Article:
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Written Answer by Mr Tan Chuan-Jin, Minister for Manpower, to Parliamentary Question on Strengthening Penalties For Companies That Discriminate Against Singaporeans In Hiring

Notice Paper No. 4 Of 2015 For The Sitting On 19 January 2015 Question No. 419 For Oral Answer

MP: Ms Foo Mee Har

To ask the Minister for Manpower whether sufficiently tough penalties are in place to deter companies from posting discriminatory job advertisements and unfairly replacing Singaporeans with foreigners.


  1. The Ministry of Manpower (MOM) takes a firm stance against discriminatory employment practices. All employers are expected to consider Singaporeans fairly by complying with the Fair Consideration Framework (FCF) and the Tripartite Guidelines on Fair Employment Practices.
  2. MOM does not hesitate to take action against employers who are found to have discriminatory employment practices. Last year, MOM investigated and took action against 150 firms for having discriminatory employment practices. Some were given stern warnings while others had their work pass privileges curtailed for up to two years. We might also name and shame these employers. One example is Prime Gold International Ltd after investigations revealed that the firm discriminated against Singaporean employees by unfairly replacing them with foreigners. There has been a couple of high profile cases highlighted in the media recently. I would like to assure the House that my Ministry has looked into the cases and will take the necessary action when investigations are completed.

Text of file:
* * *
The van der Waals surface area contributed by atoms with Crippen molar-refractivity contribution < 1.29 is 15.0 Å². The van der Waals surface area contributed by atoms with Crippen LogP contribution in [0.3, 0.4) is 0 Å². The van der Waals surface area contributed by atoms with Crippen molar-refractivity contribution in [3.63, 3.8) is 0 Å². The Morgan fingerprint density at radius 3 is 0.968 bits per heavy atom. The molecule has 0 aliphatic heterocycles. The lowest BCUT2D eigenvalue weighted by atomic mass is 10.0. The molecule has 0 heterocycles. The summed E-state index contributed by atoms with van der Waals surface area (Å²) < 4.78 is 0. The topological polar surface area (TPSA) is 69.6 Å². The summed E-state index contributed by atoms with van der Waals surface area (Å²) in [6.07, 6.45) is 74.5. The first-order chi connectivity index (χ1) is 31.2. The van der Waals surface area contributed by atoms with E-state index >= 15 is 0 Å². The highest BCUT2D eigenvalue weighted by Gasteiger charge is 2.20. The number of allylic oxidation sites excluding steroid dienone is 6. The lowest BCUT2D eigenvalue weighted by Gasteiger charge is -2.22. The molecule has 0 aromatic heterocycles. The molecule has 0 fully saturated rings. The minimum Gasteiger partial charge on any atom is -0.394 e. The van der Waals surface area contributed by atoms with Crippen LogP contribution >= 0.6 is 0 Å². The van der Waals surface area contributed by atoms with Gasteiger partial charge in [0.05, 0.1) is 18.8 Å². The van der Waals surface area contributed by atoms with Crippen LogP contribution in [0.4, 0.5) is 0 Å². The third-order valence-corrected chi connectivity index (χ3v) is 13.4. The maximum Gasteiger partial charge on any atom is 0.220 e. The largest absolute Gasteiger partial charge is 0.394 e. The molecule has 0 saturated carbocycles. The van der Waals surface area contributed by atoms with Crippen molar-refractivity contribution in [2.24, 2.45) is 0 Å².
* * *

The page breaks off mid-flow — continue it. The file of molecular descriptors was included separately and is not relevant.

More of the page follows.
3. Besides acting on complaints, we also proactively identify and engage firms with disproportionately low share of Singaporeans compared to other firms in their industry. We have identified some firms with shortcomings in their HR practices and required them to implement an action plan to address these shortcomings. We also scrutinise their work pass applications closely.
  4. However, enforcement alone cannot be the only way to address the issue of unfair and discriminatory employment practices. We have complemented our enforcement action with the Tripartite Alliance for Fair and Progressive Employment Practices (TAFEP)’s promotion and education efforts. Our current approach has worked well. Companies that were approached by MOM and TAFEP have generally responded positively and are supportive of upholding fair employment practices. For unresponsive and recalcitrant employers, we are prepared to take further action where necessary.
  5. To conclude, let me emphasise that there is no place for employment discrimination in Singapore and the current penalties in place are sufficient to deter such practices. We will continue to monitor the situation closely and will review our approach if necessary.